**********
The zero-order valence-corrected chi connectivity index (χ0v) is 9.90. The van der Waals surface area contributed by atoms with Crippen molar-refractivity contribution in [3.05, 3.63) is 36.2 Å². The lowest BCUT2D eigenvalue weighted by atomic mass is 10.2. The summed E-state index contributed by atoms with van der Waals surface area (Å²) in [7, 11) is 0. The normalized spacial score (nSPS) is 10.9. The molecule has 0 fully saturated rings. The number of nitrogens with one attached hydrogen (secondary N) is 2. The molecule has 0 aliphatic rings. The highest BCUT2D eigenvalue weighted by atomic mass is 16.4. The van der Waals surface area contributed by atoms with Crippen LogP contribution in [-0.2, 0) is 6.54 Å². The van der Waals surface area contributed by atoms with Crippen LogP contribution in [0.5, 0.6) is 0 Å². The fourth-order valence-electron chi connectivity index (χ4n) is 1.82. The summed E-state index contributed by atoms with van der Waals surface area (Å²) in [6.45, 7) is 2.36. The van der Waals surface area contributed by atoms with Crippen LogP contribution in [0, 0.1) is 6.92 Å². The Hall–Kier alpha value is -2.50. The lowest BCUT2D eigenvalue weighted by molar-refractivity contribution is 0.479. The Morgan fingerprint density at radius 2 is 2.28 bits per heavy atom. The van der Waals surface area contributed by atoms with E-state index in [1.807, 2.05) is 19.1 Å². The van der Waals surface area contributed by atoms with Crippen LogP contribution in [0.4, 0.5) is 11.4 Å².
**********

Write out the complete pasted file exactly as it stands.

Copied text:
The zero-order valence-corrected chi connectivity index (χ0v) is 9.90. The van der Waals surface area contributed by atoms with Crippen molar-refractivity contribution in [3.05, 3.63) is 36.2 Å². The lowest BCUT2D eigenvalue weighted by atomic mass is 10.2. The summed E-state index contributed by atoms with van der Waals surface area (Å²) in [7, 11) is 0. The normalized spacial score (nSPS) is 10.9. The molecule has 0 fully saturated rings. The number of nitrogens with one attached hydrogen (secondary N) is 2. The molecule has 0 aliphatic rings. The highest BCUT2D eigenvalue weighted by atomic mass is 16.4. The van der Waals surface area contributed by atoms with Crippen LogP contribution in [-0.2, 0) is 6.54 Å². The van der Waals surface area contributed by atoms with Crippen LogP contribution in [0.5, 0.6) is 0 Å². The fourth-order valence-electron chi connectivity index (χ4n) is 1.82. The summed E-state index contributed by atoms with van der Waals surface area (Å²) in [6.45, 7) is 2.36. The van der Waals surface area contributed by atoms with Crippen LogP contribution in [0, 0.1) is 6.92 Å². The Hall–Kier alpha value is -2.50. The lowest BCUT2D eigenvalue weighted by molar-refractivity contribution is 0.479. The Morgan fingerprint density at radius 2 is 2.28 bits per heavy atom. The van der Waals surface area contributed by atoms with E-state index in [1.807, 2.05) is 19.1 Å². The van der Waals surface area contributed by atoms with Crippen LogP contribution in [0.4, 0.5) is 11.4 Å².